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I Miss My Eating Disorder

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I miss my eating disorder.

For 10 years, my life was ruled and ruined by a viscous cycle of starvation and purging. I missed out on enjoying adolescence and spent my days in constant torment by the thoughts inside my own mind. For 10 years everyone’s goal for me was to “get better” or “grow out of it,” but I never thought I would be ready to let it go. I did not believe it was possible to exist without my eating disorder. I did not know who I was and thought I would be worthless without it. For 10 years, I found solace in my eating disorder, in the midst of a chaotic and sometimes terrifying world.

An eating disorder is a horrible plight, cursing those individuals with genetic predisposition and any number of unfortunate environmental factors, together creating a perfect storm. However, it can also feels like a close companion, a friend who others do not understand the power of. A friend who is there in the middle of the night when no one else is, who praises you for self-control when the weight is dropping and who tempts with depression and thoughts of worthlessness when the number isn’t what you’re convinced it should be.

From the outside, this might not sound like a friend. From the inside, my eating disorder was one of the most reliable entities, often the only thing I could count on. Most significantly, it was my voice when I felt as if my words held no ground. Everything I could not find the words to say could be expressed physically, as I made it a mission to destroy myself.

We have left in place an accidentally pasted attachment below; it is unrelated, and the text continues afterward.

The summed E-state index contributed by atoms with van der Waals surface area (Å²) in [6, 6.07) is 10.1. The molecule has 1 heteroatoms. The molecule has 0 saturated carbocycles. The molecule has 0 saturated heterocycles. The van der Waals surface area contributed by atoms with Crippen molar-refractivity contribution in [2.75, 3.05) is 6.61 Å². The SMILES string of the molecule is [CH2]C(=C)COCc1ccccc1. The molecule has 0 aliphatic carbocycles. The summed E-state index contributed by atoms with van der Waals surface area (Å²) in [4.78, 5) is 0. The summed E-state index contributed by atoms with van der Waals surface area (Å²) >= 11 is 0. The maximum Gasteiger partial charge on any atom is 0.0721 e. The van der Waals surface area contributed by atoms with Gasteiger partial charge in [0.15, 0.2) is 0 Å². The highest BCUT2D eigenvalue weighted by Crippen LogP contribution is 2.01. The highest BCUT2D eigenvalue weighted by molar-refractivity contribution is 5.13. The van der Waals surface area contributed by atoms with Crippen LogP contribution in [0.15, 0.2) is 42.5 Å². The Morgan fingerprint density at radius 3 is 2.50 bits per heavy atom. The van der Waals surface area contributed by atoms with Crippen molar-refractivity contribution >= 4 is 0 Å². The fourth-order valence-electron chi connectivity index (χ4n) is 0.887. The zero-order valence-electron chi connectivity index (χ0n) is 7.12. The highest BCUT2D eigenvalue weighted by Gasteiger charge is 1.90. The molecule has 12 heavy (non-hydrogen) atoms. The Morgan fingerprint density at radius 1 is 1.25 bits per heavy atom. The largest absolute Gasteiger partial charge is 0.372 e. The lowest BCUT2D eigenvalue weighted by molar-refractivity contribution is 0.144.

The mission was unsuccessful, as I am now living a life better than I ever dreamed possible. But I was not prepared for how much I would miss my eating disorder. Weight restoration and the ability to resist giving into disordered thoughts are only a small piece of the puzzle. It was such an important part of my life for so long, and although there was joy accompanying strides in recovery, there was also indescribable grief.

More than two years into recovery, I still grieve my eating disorder, sometimes daily. I miss the control I had over one area of my life. Even when I didn’t feel “in control,” no one else could be either. No one could take my eating disorder away. I miss the sense of victory when weight dropped, and in a strange way, I miss the safety net of hospitals.

When I begin to think I miss my eating disorder enough to go back to those behaviors, I look through folders and binders from previous hospitalizations and treatment centers. Recently, I was in one of those folders and found a list I had written of 15 reasons to fight my illness. It has been more than four years since that hospital stay, and I have already done seven of the things on that list. There are still eight more reasons to fight, and I’m sure I could come up with even more now.

As difficult as some days are, I do not want to be in the depths of an eating disorder again. I have dreams for the future, fueling my desire to stay free. I am fortunate enough to have the continuous support of family and friends.

It is incredible difficult to convey in writing all the complexities of life with and life after an eating disorder. This is only meant to scratch the surface and acknowledge “living recovered” is not necessarily easy and definitely not perfect. Everyone’s journey with an eating disorder is different. This is just a piece of my story. I would also love to encourage those struggling in search of their own freedom to not give up. Recovery is not a simple or straightforward, but even on the bad days, it’s worth it.

Originally published: July 1, 2016
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